At the U.S. Open this year, Russia started out with ten women in the singles draw and just a puny four of them seeded. The draw sheet symbolized the virtual disappearance of Russian players, who some not long ago were claiming would “dominate” the sport, from the top ranks of the women’s game; Russia has only one player, Maria Sharapova, ranked in the top 10 in the world, and Sharapova lives and learned to play tennis in the USA.
By the time play had concluded, Russia’s decimated ranks had done nothing to salvage Russian honor.
Two of Russia’s four seeds, #14 Maria Kirilenko and #17 Anastasia Pavlyuchenkova, were ejected from the tournament by unseeded opponents prior to the fourth round of the tournament, and all six of Russia’s unseeded female players met the same fate, ignominious defeat in the early rounds of the final grand slam event of the year. Unseeded players from Georgia, Great Britain, Bulgaria and Czech Republic reached the fourth round, but not one unseeded Russian even vaguely threatened to do so.
This left only #19 Nadia Petrova and Russia’s best player, #3 Sharapova, with a chance of reaching the quarterfinals. As luck would have it, they were drawn to face each other in the fourth round, meaning that Russia was guaranteed of having one player reach the quarterfinals.
In yet another display of her incredible dumb luck, Sharapova won the match after being saved while on the brink of defeat in the third set by a rain delay. Similar circumstances allowed Sharapova to win her semi-finals match at Wimbledon the year she “won” the title there. Her fellow Russian Petrova heaped much-deserved scorn on Sharapova after the match, in yet another profound display of Russian sportsmanship and camaraderie.
So once again, the only “Russian” woman with a chance of winning a major title was Sharapova, a player who has lived in the USA since she was a child and who learned how to play tennis there. She is, in other words, a “Russian” in name only.
And the dumb luck was just beginning for Sharapova. In her next match, she played a lower-ranked Frenchwoman and promptly lost the first four games of the match, seeing her vaunted serve broken twice. And then the rain started again!! And this time it lasted long enough for the match to be continued into the next day. Before the rain delay, Sharapova was 0-4. After it, she was 15-9 and managed to win the second and third sets.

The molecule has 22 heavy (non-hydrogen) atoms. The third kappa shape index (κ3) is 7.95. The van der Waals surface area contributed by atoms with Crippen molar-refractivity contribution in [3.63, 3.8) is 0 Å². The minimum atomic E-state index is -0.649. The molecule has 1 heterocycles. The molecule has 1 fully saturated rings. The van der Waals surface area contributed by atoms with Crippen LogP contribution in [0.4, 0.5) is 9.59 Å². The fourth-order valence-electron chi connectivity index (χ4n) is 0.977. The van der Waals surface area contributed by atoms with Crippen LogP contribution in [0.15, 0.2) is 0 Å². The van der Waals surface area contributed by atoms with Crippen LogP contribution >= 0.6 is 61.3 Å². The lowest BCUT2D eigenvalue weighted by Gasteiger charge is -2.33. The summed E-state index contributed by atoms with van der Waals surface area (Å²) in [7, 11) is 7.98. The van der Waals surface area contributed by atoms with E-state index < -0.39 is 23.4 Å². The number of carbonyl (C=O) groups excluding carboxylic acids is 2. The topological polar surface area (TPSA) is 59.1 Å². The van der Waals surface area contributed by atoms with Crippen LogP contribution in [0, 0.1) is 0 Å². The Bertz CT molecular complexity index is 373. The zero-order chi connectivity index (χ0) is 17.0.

But then Sharapova’s luck ran out, when she ran into world #1 Victoria Azarenka her semifinals match. Her luck continued through the first set of that match, which she managed to win, but then saw the pseudo-Russian soundly thrashed in the next two sets, winning just six of 18 games played. Sharapova ended the match with a shocking 10 double faults and 42 unforced errors, double the numbers put forth by her opponent.
So that was the end of the Russians. The “best” Russian player, who got the furthest in the draw, was the Russian who left the country at a young age and learned her game in the USA. And even that American help was not enough to vault her into the finals, much less provide her with the title. And next to that “best” Russian, the rest of the country’s entries in the tournament looked like mere pretenders.
P.S.: In case you were wondering, the U.S. which the same critics said was all washed up won the women’s singles, men’s doubles and girls singles and doubles, four of the nine titles that were available during the fortnight. Russia won zero titles.